A bull mounts a heifer while the shepherds in yellow slickers drive them slick toward the storm, and bolts touch the ground green pasture from granite sky. Lightning flashes at quickening intervals. Maybe there is thunder, which I don’t hear behind my ears corked by earphones and the chorus of sax, piano and percussion akin to big band; behind the Turkish news blaring on the drop down TVs—thick white all-cap captions on red rectangular backdrops like skinny Turkish flags censoring the suit of the newscaster right where his nipples would be; and behind the hum of the bus on the wet asphalt.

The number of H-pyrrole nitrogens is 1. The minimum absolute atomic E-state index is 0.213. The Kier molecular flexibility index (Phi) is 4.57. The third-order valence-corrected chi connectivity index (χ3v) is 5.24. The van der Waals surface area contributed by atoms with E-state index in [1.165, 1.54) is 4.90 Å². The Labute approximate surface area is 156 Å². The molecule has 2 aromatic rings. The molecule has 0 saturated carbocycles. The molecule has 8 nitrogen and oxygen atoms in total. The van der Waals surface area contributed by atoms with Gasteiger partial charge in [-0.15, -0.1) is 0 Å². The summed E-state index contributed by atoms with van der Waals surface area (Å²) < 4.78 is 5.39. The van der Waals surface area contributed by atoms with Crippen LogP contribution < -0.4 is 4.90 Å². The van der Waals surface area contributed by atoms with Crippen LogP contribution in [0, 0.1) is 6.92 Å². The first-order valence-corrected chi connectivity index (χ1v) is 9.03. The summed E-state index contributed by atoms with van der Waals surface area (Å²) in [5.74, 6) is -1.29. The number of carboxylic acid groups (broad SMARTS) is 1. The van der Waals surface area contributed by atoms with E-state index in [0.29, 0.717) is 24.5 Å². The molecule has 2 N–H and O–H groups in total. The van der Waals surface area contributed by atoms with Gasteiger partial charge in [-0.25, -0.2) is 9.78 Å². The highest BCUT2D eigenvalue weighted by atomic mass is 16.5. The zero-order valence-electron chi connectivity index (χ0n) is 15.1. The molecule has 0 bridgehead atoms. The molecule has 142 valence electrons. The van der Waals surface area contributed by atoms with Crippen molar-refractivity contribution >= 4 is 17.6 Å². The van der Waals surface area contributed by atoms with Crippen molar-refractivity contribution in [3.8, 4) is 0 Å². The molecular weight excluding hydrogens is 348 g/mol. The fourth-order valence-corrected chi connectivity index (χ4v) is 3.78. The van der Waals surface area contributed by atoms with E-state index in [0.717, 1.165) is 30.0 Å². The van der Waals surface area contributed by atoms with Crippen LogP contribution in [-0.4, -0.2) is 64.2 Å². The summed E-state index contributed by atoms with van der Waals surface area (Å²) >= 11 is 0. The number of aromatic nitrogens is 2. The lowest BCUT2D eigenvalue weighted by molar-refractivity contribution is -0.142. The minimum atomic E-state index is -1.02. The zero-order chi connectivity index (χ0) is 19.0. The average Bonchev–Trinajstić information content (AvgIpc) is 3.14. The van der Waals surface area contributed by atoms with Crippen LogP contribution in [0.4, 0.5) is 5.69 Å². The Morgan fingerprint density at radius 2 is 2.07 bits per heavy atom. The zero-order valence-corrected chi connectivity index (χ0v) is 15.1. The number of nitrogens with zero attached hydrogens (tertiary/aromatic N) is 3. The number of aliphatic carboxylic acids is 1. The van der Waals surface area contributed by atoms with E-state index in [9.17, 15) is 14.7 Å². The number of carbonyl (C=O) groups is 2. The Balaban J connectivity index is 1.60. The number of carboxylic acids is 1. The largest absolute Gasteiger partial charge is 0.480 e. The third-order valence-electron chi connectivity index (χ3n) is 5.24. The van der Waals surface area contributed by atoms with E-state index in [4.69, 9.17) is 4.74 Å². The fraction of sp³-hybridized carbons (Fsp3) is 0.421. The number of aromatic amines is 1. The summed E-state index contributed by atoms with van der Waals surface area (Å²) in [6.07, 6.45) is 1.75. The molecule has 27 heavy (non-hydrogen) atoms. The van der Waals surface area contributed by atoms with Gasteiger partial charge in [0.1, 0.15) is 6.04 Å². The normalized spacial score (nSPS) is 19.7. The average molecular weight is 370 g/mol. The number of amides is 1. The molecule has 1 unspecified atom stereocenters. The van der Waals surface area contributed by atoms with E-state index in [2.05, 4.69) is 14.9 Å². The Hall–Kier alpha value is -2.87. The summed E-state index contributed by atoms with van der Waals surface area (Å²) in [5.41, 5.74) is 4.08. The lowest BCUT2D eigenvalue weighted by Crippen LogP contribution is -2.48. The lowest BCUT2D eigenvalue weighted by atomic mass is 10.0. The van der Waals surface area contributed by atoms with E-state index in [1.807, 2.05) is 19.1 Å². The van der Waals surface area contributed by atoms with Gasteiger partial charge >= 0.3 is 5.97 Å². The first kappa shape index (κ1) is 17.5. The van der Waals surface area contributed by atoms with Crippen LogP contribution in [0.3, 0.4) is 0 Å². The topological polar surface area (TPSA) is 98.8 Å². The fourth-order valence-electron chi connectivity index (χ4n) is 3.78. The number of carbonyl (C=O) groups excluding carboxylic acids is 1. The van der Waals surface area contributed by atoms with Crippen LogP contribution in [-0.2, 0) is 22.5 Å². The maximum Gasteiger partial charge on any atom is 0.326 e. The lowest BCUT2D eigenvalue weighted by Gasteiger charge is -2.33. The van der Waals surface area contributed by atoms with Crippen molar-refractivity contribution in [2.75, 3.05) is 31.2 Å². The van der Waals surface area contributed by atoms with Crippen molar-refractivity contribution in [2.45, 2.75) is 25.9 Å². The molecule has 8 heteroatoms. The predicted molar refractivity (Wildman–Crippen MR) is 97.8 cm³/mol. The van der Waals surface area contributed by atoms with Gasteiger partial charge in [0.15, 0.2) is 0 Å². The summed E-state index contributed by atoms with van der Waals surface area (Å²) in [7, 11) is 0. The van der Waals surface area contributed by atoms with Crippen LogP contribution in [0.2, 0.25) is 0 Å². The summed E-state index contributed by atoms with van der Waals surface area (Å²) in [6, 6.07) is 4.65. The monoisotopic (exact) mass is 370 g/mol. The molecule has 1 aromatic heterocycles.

Sometimes the lightening pinks or blues the dusk, stayed stuck behind the storm or else it breaks through and zigs horizontal, aligned with the horizon. The bus totters toward Samsun, where Serkan's parents live. I'd been nervous up to this point, but now I'm calm and sleepy, able at least to offer some chocolate-covered cotton candy truffles, bought from the 30-minute, 75-kurus bathroom break at the gas station-slash-tea garden in the middle of nowhere.
By the time the bus reaches the next town, it's night and rain. Rivers flood the streets and the downpour paints the bus windows, sheets of water distorting everything wavy outside. Thunder roars out the maw of sky, ending in a sound like tin trash bins dropping clunk clack clack to the cement.